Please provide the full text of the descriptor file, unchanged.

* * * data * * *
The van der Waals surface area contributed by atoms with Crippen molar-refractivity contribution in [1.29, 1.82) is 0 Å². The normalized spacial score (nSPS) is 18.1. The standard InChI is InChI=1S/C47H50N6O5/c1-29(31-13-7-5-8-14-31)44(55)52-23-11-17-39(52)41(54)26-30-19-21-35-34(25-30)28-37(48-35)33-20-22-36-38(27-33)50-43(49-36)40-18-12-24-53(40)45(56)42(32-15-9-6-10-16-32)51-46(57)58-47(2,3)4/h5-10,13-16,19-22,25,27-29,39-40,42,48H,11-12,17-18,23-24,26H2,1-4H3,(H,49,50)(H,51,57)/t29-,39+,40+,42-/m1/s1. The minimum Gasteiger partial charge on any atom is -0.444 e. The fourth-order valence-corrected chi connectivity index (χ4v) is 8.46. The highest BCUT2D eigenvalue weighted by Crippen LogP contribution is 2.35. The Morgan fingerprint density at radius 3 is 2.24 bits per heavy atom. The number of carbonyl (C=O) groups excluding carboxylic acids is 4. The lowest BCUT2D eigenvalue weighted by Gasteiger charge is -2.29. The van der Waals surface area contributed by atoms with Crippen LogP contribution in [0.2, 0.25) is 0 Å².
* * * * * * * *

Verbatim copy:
The van der Waals surface area contributed by atoms with Crippen molar-refractivity contribution in [1.29, 1.82) is 0 Å². The normalized spacial score (nSPS) is 18.1. The standard InChI is InChI=1S/C47H50N6O5/c1-29(31-13-7-5-8-14-31)44(55)52-23-11-17-39(52)41(54)26-30-19-21-35-34(25-30)28-37(48-35)33-20-22-36-38(27-33)50-43(49-36)40-18-12-24-53(40)45(56)42(32-15-9-6-10-16-32)51-46(57)58-47(2,3)4/h5-10,13-16,19-22,25,27-29,39-40,42,48H,11-12,17-18,23-24,26H2,1-4H3,(H,49,50)(H,51,57)/t29-,39+,40+,42-/m1/s1. The minimum Gasteiger partial charge on any atom is -0.444 e. The fourth-order valence-corrected chi connectivity index (χ4v) is 8.46. The highest BCUT2D eigenvalue weighted by Crippen LogP contribution is 2.35. The Morgan fingerprint density at radius 3 is 2.24 bits per heavy atom. The number of carbonyl (C=O) groups excluding carboxylic acids is 4. The lowest BCUT2D eigenvalue weighted by Gasteiger charge is -2.29. The van der Waals surface area contributed by atoms with Crippen LogP contribution in [0.2, 0.25) is 0 Å².